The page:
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Joan Chrisler

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Adolescent girls face many physical, cognitive, and social changes that can negatively affect their self-concept. Mentoring and empowerment programs that address the specific needs of adolescent girls can provide them with the tools to lead more empowered and positive lives. STEPS, a local girls’ empowerment program, empowers local New London, CT and Groton, CT middle and high-school students at their weekly meetings. The present study is an evaluation of this program. It was hypothesized that self-esteem, body-esteem, self-efficacy, and perceived social support would increase from the original baseline scores. Sixteen adolescent girls participating in the program completed the pre-and post-measures over a 10-week period. This study’s findings reveal that self-efficacy increased over the time period, Wilks’ Lambda = .54, F(1,15) = 12.55, p = .003, multivariate partial eta squared = .46. Perceptions of self-esteem, body-esteem, and perceived social support did not change. Participants’ qualitative responses to open-ended questions include prominent themes of self-love, positivity, confidence, and awareness, which suggest that the measures might also reveal significant changes at the year’s end of the program. Findings also revealed that 100% of STEPS girls would recommend the program to a friend. The girls greatly value the program and believe that is truly does foster a “safe space” for them to learn about themselves and others. These findings illustrate the positive impact of the STEPS program and will hopefully lead to greater funding and increased enrollment.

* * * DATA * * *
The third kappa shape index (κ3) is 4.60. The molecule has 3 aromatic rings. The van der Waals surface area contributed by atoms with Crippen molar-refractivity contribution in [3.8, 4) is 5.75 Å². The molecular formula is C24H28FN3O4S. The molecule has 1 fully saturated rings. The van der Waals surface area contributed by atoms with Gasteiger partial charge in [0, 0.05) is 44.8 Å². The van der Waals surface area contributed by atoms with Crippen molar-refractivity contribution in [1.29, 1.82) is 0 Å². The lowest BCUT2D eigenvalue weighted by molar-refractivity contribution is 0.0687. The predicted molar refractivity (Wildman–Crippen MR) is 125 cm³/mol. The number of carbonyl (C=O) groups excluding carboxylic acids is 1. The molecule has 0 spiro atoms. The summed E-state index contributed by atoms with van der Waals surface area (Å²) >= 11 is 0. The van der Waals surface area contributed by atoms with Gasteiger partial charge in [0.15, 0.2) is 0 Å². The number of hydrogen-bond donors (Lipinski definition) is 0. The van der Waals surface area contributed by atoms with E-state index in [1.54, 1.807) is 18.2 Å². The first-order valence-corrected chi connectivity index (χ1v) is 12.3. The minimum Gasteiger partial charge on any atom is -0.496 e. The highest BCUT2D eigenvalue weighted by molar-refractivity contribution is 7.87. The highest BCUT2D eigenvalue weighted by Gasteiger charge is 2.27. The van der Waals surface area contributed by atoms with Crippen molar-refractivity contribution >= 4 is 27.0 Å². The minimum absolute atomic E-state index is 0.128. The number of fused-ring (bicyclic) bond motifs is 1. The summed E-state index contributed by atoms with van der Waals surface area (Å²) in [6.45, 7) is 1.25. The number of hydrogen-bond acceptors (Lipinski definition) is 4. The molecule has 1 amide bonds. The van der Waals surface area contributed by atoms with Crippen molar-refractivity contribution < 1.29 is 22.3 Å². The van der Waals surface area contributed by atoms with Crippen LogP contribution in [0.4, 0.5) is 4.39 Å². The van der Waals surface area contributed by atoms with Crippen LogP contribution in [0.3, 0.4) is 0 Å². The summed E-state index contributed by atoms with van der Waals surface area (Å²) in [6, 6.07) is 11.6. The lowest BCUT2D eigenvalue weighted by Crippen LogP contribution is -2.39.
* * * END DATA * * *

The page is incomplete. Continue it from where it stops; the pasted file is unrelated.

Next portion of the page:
The views expressed in this paper are solely those of the author.